An analytic framework and key questions were developed and refined by the EWG and Technical Expert Panel members, with support from EGAPP staff. The review focuses on clinical validity but addresses the limited information available on analytic validity and considers proposed measures of clinical utility in clinical practice and in direct-to-consumer settings.

In reviewing the available evidence, questions from the ACCE (Analytic validity, Clinical validity, Clinical utility and Ethical, legal and social implication) review framework were often used to identify and organize the specific information needed to address the key questions. The draft report was then revised in response to reviewers' comments, and the final manuscript was submitted to the EWG.

Rating Scheme for the Strength of the Recommendations

Recommendations Based on Certainty of Evidence, Magnitude of Net Benefit, and Contextual Issues

High or Moderate Recommend for:
  • If the magnitude of net benefit is Substantial, Moderate, or Small, unless additional considerations warrant caution.
  • Consider the importance of each relevant contextual factor and its magnitude or finding.
Recommend against:
  • If the magnitude of net benefit is Zero or there are net harms.
  • Consider the importance of each relevant contextual factor and its magnitude or finding.
Low Insufficient evidence:
  • If the evidence for clinical utility or clinical validity is insufficient in quantity or quality to support conclusions or make a recommendation.
  • Consider the importance of each contextual factor and its magnitude or finding.
  • Determine whether the recommendation should be Insufficient (neutral), Insufficient (encouraging), or Insufficient (discouraging).
  • Provide information on key information gaps to drive a research agenda.

Teutsch SM, Bradley LA, Palomaki GE, Haddow JE, Piper M, Calonge N, Dotson WD, Douglas MP, Berg AO; EGAPP Working Group. The Evaluation of Genomic Applications in Practice and Prevention (EGAPP) initiative: methods of the EGAPP Working Group. Genet Med. 2009 Jan;11(1):3-14.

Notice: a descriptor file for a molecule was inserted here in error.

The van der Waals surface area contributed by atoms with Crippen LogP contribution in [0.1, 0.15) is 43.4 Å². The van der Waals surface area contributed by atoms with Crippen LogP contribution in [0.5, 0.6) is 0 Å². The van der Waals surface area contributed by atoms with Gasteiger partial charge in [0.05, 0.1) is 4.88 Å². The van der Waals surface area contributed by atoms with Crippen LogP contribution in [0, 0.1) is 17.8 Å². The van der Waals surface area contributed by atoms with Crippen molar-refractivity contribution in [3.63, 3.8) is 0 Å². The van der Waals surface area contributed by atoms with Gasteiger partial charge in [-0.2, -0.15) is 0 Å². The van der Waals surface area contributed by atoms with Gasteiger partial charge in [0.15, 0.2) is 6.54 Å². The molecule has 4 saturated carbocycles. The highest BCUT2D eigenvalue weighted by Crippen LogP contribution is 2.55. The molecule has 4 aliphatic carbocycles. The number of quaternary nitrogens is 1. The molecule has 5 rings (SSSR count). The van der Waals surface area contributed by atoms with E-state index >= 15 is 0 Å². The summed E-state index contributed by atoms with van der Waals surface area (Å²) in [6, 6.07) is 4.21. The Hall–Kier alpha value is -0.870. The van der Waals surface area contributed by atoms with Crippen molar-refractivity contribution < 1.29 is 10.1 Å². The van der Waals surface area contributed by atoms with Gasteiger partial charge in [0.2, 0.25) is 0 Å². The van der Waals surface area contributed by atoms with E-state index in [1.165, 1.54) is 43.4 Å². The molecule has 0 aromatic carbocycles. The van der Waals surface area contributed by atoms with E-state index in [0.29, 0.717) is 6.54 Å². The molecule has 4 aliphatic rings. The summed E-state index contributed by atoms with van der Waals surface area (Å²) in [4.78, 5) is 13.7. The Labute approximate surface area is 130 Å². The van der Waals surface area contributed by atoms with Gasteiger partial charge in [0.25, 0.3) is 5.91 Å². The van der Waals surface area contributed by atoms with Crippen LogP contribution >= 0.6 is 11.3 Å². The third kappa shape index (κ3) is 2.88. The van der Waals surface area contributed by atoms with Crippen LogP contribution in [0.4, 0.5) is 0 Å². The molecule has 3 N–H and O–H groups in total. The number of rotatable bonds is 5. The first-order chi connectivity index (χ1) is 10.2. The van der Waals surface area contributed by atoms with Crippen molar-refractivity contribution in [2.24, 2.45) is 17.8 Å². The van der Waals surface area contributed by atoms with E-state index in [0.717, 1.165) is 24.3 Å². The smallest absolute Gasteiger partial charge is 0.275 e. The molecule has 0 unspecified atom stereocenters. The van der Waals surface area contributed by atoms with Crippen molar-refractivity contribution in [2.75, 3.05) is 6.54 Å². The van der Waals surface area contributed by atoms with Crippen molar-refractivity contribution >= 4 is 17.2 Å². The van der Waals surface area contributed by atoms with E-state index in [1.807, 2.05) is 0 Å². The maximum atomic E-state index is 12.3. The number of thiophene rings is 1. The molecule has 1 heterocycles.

Cost Analysis

A formal cost analysis was not performed and published cost analyses were not reviewed.

Method of Guideline Validation
Not stated
Description of Method of Guideline Validation

Not applicable

Recommendations

Major Recommendations

Summary of Recommendations

The Evaluation of Genomic Applications in Practice and Prevention Working Group (EWG) found insufficient evidence to recommend testing for the 9p21 genetic variant or 57 other variants in 28 genes (listed in Table 1 in the original guideline document) to assess risk for cardiovascular disease (CVD) in the general population, specifically heart disease and stroke. The EWG found that the magnitude of net health benefit from use of any of these tests alone or in combination is negligible. The EWG discourages clinical use unless further evidence supports improved clinical outcomes. Based on the available evidence, the overall certainty of net health benefit is deemed "Low."

Rationale

It has been suggested that an improvement in CVD risk classification (adjusting intermediate risk of CVD into high- or low-risk categories) might lead to management changes (e.g., earlier initiation or higher rates of medical interventions, or targeted recommendations for behavioral change) that improve CVD outcomes. In the absence of direct evidence to support this possibility, this review sought indirect evidence aimed at documenting the extent to which genomic profiling alters CVD risk estimation, alone and in combination with traditional risk factors, and the extent to which risk reclassification improves health outcomes.

Analytic Validity

Assay-related evidence on available genomic profiling tests was deemed inadequate. However, based on existing technologies that have been or may be used and on data from two of the companies performing such testing, the analytic sensitivity and specificity of tests for individual gene variants might be at least satisfactory.

Clinical Validity